What is it about Pasquale that put her on the front page in comparison to Saanvi, who I found 5 pages deep into our local section on B4? What was it about Pasquale that grabbed people’s hearts and put them into action? What was it about Saanvi that made them passive? What was it that made Autumn worth mentioning? Is blonde hair and blue eyes really that much more important or relevant than Van Morrison’s Brown Eyed Girl?

Still think I’m being cynical? It couldn’t be a race thing, right? It couldn’t be a social thing, right? Let’s go back to 2005, when a young mother named LaToyia Figueroa went missing.

A beautiful young Philadelphia native, who was five months pregnant at the time of her disappearance. Now that is big news, this should be everywhere, right?

In the end I guess her timing was as good as Michael’s, because she disappeared the same time as Natallee Holloway.

Now there’s a household name! What a story that was! The missing girl from Aruba was everywhere you looked. Hourly updates, interviews with the family. Had they found her? Any leads? America needed to know what was happening every step of the way.

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Meanwhile, LaToyia’s story received a small mention in the Metro. Her family pleaded for help from our local media, but only received a cameo. Even Beanie Sigel put up a $100,000 reward for information while in prison. I guess he thought she was worth mentioning.

Let’s take this a step further. Joran Van Der Sloot, the man who allegedly killed Holloway also killed another woman from Peru. What was her name? Who was this Brown Eyed Girl?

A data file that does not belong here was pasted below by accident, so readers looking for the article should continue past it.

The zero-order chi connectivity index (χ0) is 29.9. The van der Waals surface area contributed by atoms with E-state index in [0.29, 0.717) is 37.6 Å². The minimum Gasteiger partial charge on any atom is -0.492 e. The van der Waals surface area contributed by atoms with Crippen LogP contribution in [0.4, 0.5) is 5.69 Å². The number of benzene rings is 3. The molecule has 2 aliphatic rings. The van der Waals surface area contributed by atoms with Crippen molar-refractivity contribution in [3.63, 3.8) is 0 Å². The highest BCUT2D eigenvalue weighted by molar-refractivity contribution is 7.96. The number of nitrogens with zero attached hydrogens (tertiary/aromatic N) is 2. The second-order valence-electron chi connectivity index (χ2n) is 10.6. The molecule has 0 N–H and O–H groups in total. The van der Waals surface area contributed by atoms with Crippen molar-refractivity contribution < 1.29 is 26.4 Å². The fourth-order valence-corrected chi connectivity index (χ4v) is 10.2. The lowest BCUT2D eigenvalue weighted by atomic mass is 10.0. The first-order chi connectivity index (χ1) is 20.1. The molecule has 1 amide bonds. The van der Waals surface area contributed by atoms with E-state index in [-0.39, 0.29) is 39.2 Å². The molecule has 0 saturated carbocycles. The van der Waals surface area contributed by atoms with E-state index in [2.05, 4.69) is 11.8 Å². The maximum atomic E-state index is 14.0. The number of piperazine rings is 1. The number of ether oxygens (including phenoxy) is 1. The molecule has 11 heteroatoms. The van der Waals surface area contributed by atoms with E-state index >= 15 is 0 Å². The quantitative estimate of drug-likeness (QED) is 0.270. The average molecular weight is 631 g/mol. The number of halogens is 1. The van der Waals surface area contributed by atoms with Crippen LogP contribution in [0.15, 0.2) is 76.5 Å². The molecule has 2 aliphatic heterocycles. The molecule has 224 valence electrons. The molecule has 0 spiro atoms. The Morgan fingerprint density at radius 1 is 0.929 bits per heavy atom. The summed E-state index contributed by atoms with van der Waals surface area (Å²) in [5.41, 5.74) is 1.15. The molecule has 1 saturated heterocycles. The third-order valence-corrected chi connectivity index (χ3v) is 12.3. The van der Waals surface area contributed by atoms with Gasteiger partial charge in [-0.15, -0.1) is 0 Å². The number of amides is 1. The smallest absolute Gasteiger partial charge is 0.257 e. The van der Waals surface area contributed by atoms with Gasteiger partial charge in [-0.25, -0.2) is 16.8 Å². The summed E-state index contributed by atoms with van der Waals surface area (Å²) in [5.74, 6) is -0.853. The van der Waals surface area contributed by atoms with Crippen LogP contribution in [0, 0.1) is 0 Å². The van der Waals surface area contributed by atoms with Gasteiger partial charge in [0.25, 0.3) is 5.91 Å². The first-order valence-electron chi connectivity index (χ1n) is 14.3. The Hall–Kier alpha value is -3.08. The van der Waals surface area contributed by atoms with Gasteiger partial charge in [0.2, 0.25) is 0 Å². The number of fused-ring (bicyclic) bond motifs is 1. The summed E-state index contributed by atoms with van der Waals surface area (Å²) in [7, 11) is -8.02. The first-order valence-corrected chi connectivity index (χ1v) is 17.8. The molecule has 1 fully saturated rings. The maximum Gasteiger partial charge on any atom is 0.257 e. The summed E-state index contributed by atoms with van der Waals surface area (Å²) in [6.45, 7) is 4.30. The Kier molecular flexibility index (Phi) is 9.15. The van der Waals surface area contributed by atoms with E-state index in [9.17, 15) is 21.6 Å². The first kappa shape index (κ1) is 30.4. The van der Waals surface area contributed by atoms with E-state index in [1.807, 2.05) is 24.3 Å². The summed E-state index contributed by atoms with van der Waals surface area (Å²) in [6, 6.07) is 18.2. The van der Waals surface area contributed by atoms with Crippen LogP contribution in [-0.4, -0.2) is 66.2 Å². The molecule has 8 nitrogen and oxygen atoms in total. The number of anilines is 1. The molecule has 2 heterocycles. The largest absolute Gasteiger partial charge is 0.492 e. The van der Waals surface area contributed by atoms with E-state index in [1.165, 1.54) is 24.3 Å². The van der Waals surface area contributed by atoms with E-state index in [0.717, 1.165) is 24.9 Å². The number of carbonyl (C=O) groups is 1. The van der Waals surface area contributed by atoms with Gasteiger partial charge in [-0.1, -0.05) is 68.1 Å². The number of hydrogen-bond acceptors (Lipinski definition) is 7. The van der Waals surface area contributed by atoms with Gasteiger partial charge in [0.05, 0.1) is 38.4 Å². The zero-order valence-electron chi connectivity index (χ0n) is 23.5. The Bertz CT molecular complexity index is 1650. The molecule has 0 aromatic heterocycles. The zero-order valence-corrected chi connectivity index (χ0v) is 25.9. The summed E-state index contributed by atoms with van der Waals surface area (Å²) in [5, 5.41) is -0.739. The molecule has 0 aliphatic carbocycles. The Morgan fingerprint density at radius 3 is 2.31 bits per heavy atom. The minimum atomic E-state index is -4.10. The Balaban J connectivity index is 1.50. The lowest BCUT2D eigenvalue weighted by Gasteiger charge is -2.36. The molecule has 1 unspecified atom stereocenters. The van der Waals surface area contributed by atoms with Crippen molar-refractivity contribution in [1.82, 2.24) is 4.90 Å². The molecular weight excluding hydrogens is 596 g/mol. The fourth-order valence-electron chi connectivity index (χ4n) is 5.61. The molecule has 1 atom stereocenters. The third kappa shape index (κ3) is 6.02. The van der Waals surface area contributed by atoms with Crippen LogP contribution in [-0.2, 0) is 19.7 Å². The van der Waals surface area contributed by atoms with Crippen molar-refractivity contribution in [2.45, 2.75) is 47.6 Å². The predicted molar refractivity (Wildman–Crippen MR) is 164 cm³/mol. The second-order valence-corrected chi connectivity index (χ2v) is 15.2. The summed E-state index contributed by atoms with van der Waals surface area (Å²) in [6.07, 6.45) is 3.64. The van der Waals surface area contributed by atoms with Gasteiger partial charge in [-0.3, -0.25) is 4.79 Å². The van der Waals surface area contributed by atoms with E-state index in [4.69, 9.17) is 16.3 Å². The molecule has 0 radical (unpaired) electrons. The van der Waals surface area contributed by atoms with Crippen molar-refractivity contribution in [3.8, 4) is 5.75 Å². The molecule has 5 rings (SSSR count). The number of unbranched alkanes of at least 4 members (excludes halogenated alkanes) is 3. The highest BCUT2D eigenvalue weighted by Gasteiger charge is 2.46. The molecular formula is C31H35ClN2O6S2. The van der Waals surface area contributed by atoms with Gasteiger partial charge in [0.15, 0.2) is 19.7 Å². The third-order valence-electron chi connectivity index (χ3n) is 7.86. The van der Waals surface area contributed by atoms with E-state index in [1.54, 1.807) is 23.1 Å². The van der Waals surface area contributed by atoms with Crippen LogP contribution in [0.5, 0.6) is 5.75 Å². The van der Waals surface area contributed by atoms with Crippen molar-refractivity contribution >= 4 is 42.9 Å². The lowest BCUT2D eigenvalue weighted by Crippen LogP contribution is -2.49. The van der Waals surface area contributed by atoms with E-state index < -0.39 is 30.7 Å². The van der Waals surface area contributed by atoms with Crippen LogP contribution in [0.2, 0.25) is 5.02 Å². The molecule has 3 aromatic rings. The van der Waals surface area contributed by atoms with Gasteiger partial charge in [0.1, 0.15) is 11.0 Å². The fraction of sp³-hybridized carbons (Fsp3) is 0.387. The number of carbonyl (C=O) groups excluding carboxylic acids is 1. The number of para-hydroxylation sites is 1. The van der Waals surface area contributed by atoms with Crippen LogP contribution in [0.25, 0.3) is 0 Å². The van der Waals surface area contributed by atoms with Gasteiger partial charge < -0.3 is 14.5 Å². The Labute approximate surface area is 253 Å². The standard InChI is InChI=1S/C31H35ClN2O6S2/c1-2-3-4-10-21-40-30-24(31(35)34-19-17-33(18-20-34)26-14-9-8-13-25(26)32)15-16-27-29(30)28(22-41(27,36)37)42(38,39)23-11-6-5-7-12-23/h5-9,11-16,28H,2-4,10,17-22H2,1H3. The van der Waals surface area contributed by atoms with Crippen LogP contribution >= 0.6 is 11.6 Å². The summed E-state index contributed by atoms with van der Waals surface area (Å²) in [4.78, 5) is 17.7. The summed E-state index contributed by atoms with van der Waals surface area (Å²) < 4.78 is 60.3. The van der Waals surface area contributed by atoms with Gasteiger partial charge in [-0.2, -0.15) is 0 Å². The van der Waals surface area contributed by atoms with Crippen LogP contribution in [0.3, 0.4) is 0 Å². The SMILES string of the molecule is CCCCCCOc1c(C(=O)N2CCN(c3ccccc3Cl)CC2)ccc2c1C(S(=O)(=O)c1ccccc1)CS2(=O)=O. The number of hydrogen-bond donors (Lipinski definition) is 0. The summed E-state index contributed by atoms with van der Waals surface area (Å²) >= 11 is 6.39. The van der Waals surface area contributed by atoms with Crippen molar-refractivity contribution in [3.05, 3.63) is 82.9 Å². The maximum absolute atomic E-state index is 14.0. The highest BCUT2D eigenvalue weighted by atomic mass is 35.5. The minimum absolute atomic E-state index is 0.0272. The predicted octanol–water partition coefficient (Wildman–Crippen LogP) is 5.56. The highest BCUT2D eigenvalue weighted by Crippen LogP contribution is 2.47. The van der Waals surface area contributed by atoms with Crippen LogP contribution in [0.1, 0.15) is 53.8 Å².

Stephany Flores was killed five years after Holloway’s disappearance. What was her story? How did Stephany’s story fall short of the notoriety her predecessor achieved in death? Two women, both murdered by the same man, and yet something again separates them.

Look at yourself and think about it. How often do we do this ourselves? When we see someone who needs help and we just walk past them, because we have others who are more important to us. We tell ourselves that it isn’t our problem or that it’s okay because we don’t know them. As if to save our compassion for those who most deserve it, but in reality it is us who need help; help realizing that these are the people who need us the most because they have nobody else.

Like LaToyia, who was reported missing by her place of employment; like the father of Saanvi, who stood alone appealing for help. This kind of thinking that allows us to differentiate ourselves and our families from others and excuse their suffering makes it possible for us to see it on a daily basis and somehow not be affected.

This disassociation has been evolving in our communities for a long time now and yet we wonder why we can’t pull people together. We need to start caring about everyone equally if we really want to make a change, or maybe you’ll be the next one they bury in the corner of B3.